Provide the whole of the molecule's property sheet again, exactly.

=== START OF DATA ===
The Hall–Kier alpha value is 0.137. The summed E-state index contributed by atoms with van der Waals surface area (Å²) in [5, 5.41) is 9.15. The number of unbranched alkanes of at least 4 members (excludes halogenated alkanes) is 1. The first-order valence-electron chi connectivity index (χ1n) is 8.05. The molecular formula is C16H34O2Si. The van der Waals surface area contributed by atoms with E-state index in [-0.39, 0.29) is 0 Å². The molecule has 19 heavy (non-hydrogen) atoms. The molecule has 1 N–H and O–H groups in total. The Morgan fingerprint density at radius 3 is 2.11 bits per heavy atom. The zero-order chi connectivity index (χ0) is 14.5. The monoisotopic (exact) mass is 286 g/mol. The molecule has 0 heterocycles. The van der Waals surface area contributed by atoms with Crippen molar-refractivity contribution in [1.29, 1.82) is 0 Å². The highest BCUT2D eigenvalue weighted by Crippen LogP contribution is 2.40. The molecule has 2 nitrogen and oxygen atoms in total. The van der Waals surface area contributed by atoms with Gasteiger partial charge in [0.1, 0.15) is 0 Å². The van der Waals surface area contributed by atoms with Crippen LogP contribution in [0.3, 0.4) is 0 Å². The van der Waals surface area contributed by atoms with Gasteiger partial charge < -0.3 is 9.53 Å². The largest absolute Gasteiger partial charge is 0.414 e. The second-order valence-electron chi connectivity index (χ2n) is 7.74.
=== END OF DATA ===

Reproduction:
The Hall–Kier alpha value is 0.137. The summed E-state index contributed by atoms with van der Waals surface area (Å²) in [5, 5.41) is 9.15. The number of unbranched alkanes of at least 4 members (excludes halogenated alkanes) is 1. The first-order valence-electron chi connectivity index (χ1n) is 8.05. The molecular formula is C16H34O2Si. The van der Waals surface area contributed by atoms with E-state index in [-0.39, 0.29) is 0 Å². The molecule has 19 heavy (non-hydrogen) atoms. The molecule has 1 N–H and O–H groups in total. The Morgan fingerprint density at radius 3 is 2.11 bits per heavy atom. The zero-order chi connectivity index (χ0) is 14.5. The monoisotopic (exact) mass is 286 g/mol. The molecule has 0 heterocycles. The van der Waals surface area contributed by atoms with Crippen molar-refractivity contribution in [1.29, 1.82) is 0 Å². The highest BCUT2D eigenvalue weighted by Crippen LogP contribution is 2.40. The molecule has 2 nitrogen and oxygen atoms in total. The van der Waals surface area contributed by atoms with Gasteiger partial charge in [0.1, 0.15) is 0 Å². The van der Waals surface area contributed by atoms with Crippen LogP contribution in [0.3, 0.4) is 0 Å². The van der Waals surface area contributed by atoms with Gasteiger partial charge < -0.3 is 9.53 Å². The largest absolute Gasteiger partial charge is 0.414 e. The second-order valence-electron chi connectivity index (χ2n) is 7.74.